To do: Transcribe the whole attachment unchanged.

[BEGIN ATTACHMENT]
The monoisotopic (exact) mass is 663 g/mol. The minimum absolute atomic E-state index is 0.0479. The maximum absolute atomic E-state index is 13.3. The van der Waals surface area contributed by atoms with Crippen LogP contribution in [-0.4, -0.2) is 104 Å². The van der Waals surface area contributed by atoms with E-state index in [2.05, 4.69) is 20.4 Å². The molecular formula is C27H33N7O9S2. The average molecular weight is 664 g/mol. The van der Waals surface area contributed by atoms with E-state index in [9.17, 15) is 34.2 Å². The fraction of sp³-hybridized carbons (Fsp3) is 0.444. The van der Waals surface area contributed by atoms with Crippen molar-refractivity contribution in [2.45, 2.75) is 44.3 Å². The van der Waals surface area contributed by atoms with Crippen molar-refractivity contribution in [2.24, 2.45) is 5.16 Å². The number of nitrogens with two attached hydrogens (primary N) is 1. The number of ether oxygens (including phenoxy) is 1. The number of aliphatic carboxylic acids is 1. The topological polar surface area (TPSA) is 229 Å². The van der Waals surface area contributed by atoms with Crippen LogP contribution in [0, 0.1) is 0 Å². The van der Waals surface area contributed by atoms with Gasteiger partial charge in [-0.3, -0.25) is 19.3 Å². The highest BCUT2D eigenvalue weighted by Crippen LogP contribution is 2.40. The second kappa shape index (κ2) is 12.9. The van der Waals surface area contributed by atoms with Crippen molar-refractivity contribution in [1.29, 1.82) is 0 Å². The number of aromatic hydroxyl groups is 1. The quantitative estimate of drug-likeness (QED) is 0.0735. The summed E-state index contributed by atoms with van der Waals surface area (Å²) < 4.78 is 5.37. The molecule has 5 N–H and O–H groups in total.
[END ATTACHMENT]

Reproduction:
The monoisotopic (exact) mass is 663 g/mol. The minimum absolute atomic E-state index is 0.0479. The maximum absolute atomic E-state index is 13.3. The van der Waals surface area contributed by atoms with Crippen LogP contribution in [-0.4, -0.2) is 104 Å². The van der Waals surface area contributed by atoms with E-state index in [2.05, 4.69) is 20.4 Å². The molecular formula is C27H33N7O9S2. The average molecular weight is 664 g/mol. The van der Waals surface area contributed by atoms with E-state index in [9.17, 15) is 34.2 Å². The fraction of sp³-hybridized carbons (Fsp3) is 0.444. The van der Waals surface area contributed by atoms with Crippen molar-refractivity contribution in [2.45, 2.75) is 44.3 Å². The van der Waals surface area contributed by atoms with Crippen molar-refractivity contribution in [2.24, 2.45) is 5.16 Å². The number of nitrogens with two attached hydrogens (primary N) is 1. The number of ether oxygens (including phenoxy) is 1. The number of aliphatic carboxylic acids is 1. The topological polar surface area (TPSA) is 229 Å². The van der Waals surface area contributed by atoms with Crippen LogP contribution in [0, 0.1) is 0 Å². The van der Waals surface area contributed by atoms with Gasteiger partial charge in [-0.3, -0.25) is 19.3 Å². The highest BCUT2D eigenvalue weighted by Crippen LogP contribution is 2.40. The second kappa shape index (κ2) is 12.9. The van der Waals surface area contributed by atoms with Crippen molar-refractivity contribution in [1.29, 1.82) is 0 Å². The number of aromatic hydroxyl groups is 1. The quantitative estimate of drug-likeness (QED) is 0.0735. The summed E-state index contributed by atoms with van der Waals surface area (Å²) < 4.78 is 5.37. The molecule has 5 N–H and O–H groups in total.